Here in Maine, I'm attempting for something like to the tenth time in my life to become a "gamer" in the only sense that has enough snob appeal to seem worth pursuing: by learning to play chess. Going at it in my usual slow-grind fashion by reading a book on the subject. Soaking up just enough jargon to be able to b.s. about the game, if not actually play it. Which has been my approach, pretty much, to every field of knowledge I've ever explored. Luckily, writing is one of the few professions the practice of which is actually enhanced by the magpie accumulation of superficial knowledge. A chicken and egg problem that probably shouldn't be squinted at too closely.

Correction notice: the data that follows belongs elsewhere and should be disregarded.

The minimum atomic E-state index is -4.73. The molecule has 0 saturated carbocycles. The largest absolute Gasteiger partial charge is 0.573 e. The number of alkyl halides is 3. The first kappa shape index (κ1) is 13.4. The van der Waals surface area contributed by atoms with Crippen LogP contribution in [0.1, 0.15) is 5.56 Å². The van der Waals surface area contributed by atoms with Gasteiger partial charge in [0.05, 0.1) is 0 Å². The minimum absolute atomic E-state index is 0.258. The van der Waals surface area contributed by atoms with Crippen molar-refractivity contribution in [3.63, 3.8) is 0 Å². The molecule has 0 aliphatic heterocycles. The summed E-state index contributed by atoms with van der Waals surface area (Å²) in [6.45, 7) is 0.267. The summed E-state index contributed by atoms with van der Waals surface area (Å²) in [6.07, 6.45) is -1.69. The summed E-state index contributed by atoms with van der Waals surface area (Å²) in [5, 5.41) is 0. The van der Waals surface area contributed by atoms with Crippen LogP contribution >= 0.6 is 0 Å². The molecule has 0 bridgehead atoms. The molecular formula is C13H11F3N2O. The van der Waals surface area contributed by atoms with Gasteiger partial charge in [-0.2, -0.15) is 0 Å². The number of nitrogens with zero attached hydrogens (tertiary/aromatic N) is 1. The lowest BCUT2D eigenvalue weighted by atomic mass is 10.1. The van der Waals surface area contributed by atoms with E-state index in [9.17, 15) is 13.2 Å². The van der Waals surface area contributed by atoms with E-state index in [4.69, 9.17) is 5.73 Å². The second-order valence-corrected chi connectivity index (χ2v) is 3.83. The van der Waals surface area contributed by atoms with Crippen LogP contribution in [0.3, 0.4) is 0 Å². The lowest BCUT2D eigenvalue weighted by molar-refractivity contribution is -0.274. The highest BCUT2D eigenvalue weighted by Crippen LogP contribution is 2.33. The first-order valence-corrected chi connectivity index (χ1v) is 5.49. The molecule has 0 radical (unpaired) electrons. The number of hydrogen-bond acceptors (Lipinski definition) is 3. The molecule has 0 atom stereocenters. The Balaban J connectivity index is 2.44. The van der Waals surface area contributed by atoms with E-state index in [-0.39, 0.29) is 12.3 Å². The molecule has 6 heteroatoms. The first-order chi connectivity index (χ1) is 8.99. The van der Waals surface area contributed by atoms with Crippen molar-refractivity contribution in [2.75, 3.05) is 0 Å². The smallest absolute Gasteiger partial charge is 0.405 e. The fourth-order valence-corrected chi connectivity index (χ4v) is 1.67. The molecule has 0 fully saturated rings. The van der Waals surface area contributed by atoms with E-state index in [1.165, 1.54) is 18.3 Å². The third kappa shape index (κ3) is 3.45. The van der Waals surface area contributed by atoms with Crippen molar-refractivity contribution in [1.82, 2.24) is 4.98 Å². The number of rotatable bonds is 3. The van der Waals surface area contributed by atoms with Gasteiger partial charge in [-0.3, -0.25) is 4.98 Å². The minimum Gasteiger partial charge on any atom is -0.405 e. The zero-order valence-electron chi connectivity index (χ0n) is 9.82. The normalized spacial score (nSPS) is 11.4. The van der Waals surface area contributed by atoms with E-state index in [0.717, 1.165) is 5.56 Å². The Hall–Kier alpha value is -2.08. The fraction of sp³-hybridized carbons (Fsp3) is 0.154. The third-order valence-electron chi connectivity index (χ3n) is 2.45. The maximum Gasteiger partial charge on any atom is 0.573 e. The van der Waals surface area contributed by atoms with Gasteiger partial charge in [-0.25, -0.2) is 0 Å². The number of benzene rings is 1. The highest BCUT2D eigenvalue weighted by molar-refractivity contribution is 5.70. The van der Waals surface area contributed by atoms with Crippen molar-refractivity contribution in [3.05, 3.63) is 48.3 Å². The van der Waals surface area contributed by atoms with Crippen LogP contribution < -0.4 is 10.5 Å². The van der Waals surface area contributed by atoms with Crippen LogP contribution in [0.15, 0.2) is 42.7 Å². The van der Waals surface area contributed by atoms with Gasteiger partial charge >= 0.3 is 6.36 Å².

UPDATE: It's snowing!
"Alan Turing loved chess and played all the time, though he wasn't nearly as adept on the chessboard as he was on the chalkboard. At Bletchley Park he was fortunate to be surrounded by accomplished players, and the chess pieces were always handy. The onetime British champion Conal Hugh O'Donel Alexander was Turing's deputy. Future British champion Harry Golombek was also on the staff. Golombek's chess superiority over Turing was such that he could overwhelm Turing in a chess game, force Turing's resignation, and then turn the board around to play Turning's pieces against his own original position--and win."--from The Immortal Game.